In 2015, I was visiting a tea plantation in the northeastern corner of Bangladesh to cover a worker’s movement that protested the government’s decision to set up an Economic Zone on the land where workers had been cultivating crops for over hundred years. During the visit, I stayed with a worker’s family for a few days in the labour colony. I was moved by experiencing their simple life, which is closely attached to their decaying cultural and religious tradition, and I also saw the high price that the workers paid for our tea. This marked the beginning of the project.
Being a Bengali, I grew up in a tea drinking culture and society. I was taught, and later learned to offer a cup of tea to any guest whether at my house, roadside tea stalls or upscale cafes. In Bangladesh, beautifully crafted tea cups, mugs, and pots are considered precious souvenirs or gifts. In fact, tea plantations are one of the most popular spots in the country, attracting local and foreign travellers. And yet the people who maintain the entire plantation are landless!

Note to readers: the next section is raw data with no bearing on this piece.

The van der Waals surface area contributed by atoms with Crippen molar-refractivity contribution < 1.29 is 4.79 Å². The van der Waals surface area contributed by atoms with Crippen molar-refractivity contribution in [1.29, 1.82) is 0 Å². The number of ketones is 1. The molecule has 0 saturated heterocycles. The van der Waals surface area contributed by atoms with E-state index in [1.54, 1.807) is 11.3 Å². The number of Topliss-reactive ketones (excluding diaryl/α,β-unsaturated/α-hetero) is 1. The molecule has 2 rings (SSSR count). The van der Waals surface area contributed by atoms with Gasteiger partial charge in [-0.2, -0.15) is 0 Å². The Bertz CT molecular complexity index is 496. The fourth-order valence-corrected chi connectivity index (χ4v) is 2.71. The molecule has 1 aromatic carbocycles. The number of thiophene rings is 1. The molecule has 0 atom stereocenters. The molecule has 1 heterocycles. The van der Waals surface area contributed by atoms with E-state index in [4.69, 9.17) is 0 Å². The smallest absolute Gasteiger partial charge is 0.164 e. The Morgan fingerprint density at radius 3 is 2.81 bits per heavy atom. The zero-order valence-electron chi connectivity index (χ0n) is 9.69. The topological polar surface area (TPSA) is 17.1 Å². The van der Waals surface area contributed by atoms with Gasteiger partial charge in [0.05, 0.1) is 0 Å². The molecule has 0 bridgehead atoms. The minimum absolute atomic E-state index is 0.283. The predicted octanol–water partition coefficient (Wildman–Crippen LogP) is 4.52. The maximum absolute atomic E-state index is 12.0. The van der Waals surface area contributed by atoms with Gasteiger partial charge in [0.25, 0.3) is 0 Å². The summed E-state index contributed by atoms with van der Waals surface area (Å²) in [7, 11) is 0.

The ancestors of these workers, who were marginalised by the British Land Revenue Policy, were brought to the plantations from different parts of undivided, colonised British India by promising, ‘a lovely garden in the hill country where they will look after trees with leaves of pure gold which would fall if they shuddered them.’ That deception started a lifelong servitude even for them and their descendants.
At present, approximately a million people representing ninety different ethnic groups makeup the tea community in Bangladesh. Ten percent of the workers have a permanent job at the plantation, seventy percent of them are women. The ongoing project aims to study the tea trade from its inception during the colonial period and document the historical, cultural, and social aspects of the drink.